EPA Budget Cuts Will Affect Texas Environmental Programs
Texas faces a hefty reduction in federal funding for drinking water and sewer projects as a result of a recent budget cut to the Environmental Protection Agency in Washington.
Texas faces a hefty cut in federal funding for some environmental projects as a result of the recent budget deal in Washington.
Cuts to the Environmental Protection Agency mean that during the current fiscal year, Texas anticipates receiving $25 million less for drinking-water projects and $30 million less for clean-water (ie, sewer) projects than in fiscal 2010, according to the Texas Water Development Board, the state agency directly affected by these cuts. That translates to a reduction in the neighborhood of 30 percent for both programs, which provide low-interest loans.
Currently, TWDB says 161 drinking water projects totaling $710 million are in the queue for funding, as are 207 sewer projects, totaling approximately $1.5 billion. Drinking water projects include building new water lines or wells. Sewer projects tend to involve building or expanding wastewater treatment plants.
"We don't know exactly which projects will be affected and won't for some time," says Merry Klonower, a TWDB spokeswoman.
Because it's a big state, Texas faces one of the heftiest cuts, measured by dollar amounts. On the sewer side, Texas will not lose quite as much as two other big states: California faces about $40 million in cuts to its sewer program, and New York faces nearly $60 million in cuts, according to Patricia Sinibropi, the legislative director for the National Association of Clean Water Agencies.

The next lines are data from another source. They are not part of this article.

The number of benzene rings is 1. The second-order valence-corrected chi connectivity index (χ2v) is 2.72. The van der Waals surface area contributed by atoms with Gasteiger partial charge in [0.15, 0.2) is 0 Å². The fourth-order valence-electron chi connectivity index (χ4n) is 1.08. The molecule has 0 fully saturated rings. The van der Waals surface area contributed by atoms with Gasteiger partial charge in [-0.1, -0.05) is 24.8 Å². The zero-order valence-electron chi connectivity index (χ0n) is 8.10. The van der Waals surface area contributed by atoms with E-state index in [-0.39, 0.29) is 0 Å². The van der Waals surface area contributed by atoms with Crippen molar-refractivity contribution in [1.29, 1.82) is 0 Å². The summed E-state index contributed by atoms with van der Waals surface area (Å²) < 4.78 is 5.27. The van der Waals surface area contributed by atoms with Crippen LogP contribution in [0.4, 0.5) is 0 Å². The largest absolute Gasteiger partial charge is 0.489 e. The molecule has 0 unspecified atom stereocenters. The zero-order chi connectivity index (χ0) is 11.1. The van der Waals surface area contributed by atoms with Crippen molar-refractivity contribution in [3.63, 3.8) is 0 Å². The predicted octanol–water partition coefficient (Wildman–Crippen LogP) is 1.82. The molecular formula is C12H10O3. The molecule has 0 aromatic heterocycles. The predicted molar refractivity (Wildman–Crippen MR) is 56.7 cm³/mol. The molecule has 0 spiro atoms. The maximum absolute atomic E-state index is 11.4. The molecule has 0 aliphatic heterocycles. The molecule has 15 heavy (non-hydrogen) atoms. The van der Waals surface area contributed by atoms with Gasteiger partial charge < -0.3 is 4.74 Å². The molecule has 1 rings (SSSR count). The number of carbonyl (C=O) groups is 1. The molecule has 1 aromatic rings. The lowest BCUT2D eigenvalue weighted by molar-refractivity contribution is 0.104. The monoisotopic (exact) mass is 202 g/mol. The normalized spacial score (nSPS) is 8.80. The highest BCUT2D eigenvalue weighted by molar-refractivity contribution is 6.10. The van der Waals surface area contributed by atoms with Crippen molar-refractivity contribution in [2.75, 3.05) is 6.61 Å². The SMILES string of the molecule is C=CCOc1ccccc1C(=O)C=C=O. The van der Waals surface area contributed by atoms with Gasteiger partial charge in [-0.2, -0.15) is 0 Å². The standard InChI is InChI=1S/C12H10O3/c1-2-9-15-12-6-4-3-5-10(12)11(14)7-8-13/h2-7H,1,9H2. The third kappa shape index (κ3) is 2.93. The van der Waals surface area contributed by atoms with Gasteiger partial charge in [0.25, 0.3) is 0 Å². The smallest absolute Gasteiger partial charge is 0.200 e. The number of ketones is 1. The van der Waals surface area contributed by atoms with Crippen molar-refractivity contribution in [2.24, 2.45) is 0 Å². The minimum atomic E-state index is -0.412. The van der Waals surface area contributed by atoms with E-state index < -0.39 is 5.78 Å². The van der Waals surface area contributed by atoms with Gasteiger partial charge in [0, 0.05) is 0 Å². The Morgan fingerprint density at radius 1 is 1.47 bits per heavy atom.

The cutbacks are likely to continue during the next fiscal year: Funding for fiscal 2012, as proposed in President Obama's budget, would be approximately similar to the newly reduced drinking water and sewer numbers for this fiscal year, according to an analysis by Sinibropi and Dan Hartnett, the legislative affairs director for the Association of Metropolitan Water Agencies.
The cuts will mean that some Texas projects must either "wait a little longer," or seek money from ratepayers, says Scott Slesinger, the legislative director for the Natural Resources Defense Council, an environmental group.
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